BACK in the 1980s, the Conservative Party embarked on a disastrous and short-sighted policy – to sell off national industries and social housing and leave the economy of these islands to the mercy of individual greed and corporate “restructuring”.

At that point in British political history the Labour Party went into meltdown.

Under Neil Kinnock, the party became engulfed in a prolonged internal quarrel and failed to oppose the Tory policies which were destroying contemporary society.

The Conservative Party, unopposed by a completely ineffectual Labour Party, shrunk the UK’s manufacturing sector by two-thirds (the greatest de-industrialisation of any major nation). Scotland – a previous home to coal, to steel, to shipbuilding – is still suffering from that economic vandalism which was ignored by a navel-gazing Labour Party. In the aftermath, a whole generation was lost.

Some 30 years on, are we witnessing a repeat of history, devoid of meaningful learning or any intelligent reflection?

As a consequence of the Conservative Party’s perennial feud on EU membership, the UK is about to leave the European Union and lose the economic and cultural security that membership guarantees.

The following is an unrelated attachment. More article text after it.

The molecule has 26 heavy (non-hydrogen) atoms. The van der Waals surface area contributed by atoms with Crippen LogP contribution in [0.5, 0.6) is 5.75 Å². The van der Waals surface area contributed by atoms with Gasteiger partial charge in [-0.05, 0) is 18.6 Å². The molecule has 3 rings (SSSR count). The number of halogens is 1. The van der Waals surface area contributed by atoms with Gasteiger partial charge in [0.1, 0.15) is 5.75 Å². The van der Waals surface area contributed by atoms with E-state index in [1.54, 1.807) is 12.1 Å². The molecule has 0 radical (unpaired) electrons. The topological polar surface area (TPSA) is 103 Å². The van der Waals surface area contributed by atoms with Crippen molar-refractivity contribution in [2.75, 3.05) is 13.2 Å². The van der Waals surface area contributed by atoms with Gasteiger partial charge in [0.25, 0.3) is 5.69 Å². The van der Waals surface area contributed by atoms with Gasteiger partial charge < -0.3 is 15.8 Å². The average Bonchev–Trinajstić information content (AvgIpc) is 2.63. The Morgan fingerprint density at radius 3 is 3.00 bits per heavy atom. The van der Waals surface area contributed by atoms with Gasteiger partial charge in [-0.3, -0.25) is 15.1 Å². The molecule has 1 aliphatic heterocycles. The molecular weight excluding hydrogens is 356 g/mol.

What has the Labour Party opted to do to protect our society from imminent economic suicide? It has chosen to embark on another political meltdown with very public resignations in the House.

And as Brexit enables the Conservatives to wreck what remains of our industry, it also puts at risk those very things that distinguish the UK from the rest of the world – the NHS, the Scottish National Health Service and the welfare state.

One question must be asked – what will be the cost to the next generation from the latest bitter quarrel engulfing the rank-and-file of the Labour Party? Will it cost more than the toll of Labour’s blundering internal strife of the 1980s?

I humbly suggest that, this time around, it will cost Scotland a great deal more. Unlike the relocation to Europe and beyond of UK industries such as Airbus, Flybmi, Ford, Honda, Sony, Dyson, Panasonic, Hitachi, Toshiba, Philips, Unilever, Dyson et al, Scotland’s industries and resources (wind, wave, water, rainfall, fish, arable and pastoral land, oil and gas) can’t relocate because they are geographically bound.

In a matter of weeks, Scotland will be removed from the EU with all the risks that such a shock to an economic system entails. Unlike the rUK, the risk to Scotland isn’t relocation of industry, but the stagnation of a country forced into international isolationism and unable to effectively export to the world and stimulate its economy.

Brexit will be the creator of a moribund Scotland. A Scotland dragged to the bottom of the economic abyss. A Scotland at the mercy of those who dominate the British state. A Scotland birthing another lost generation.

Let’s man the lifeboats now before it’s too late. Look after Scotland and the people who live and work here.

The people of Scotland can’t trust the archaic political status quo of Westminster, Tory or otherwise – not in the past, not in the present and most certainly not in the future.

TO BE CONTINUED (for another generation)?

Mark Saunders
Port Glasgow

NO doubt the staff of Question Time will be warming the chair for representatives of the independent group freezing out the SNP even more.

Kenny Burnett